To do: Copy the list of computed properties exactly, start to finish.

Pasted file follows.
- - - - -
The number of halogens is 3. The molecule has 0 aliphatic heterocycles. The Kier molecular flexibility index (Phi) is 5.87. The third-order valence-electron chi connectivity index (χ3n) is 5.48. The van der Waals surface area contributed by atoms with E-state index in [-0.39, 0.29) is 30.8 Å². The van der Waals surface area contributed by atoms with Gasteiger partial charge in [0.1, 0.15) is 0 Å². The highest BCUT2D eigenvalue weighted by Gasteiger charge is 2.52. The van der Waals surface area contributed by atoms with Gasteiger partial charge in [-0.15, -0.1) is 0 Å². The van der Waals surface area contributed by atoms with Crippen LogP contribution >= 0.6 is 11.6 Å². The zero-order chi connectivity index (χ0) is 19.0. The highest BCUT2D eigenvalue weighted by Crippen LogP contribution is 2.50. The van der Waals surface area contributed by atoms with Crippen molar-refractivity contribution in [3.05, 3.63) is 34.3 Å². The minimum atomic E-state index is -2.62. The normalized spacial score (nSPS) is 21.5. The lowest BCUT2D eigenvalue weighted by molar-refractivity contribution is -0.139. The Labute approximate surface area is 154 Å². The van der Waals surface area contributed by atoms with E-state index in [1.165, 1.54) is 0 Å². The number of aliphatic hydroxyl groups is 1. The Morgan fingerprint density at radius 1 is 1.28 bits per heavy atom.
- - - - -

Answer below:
The number of halogens is 3. The molecule has 0 aliphatic heterocycles. The Kier molecular flexibility index (Phi) is 5.87. The third-order valence-electron chi connectivity index (χ3n) is 5.48. The van der Waals surface area contributed by atoms with E-state index in [-0.39, 0.29) is 30.8 Å². The van der Waals surface area contributed by atoms with Gasteiger partial charge in [0.1, 0.15) is 0 Å². The highest BCUT2D eigenvalue weighted by Gasteiger charge is 2.52. The van der Waals surface area contributed by atoms with Gasteiger partial charge in [-0.15, -0.1) is 0 Å². The van der Waals surface area contributed by atoms with Crippen LogP contribution >= 0.6 is 11.6 Å². The zero-order chi connectivity index (χ0) is 19.0. The highest BCUT2D eigenvalue weighted by Crippen LogP contribution is 2.50. The van der Waals surface area contributed by atoms with Crippen molar-refractivity contribution in [3.05, 3.63) is 34.3 Å². The minimum atomic E-state index is -2.62. The normalized spacial score (nSPS) is 21.5. The lowest BCUT2D eigenvalue weighted by molar-refractivity contribution is -0.139. The Labute approximate surface area is 154 Å². The van der Waals surface area contributed by atoms with E-state index in [1.165, 1.54) is 0 Å². The number of aliphatic hydroxyl groups is 1. The Morgan fingerprint density at radius 1 is 1.28 bits per heavy atom.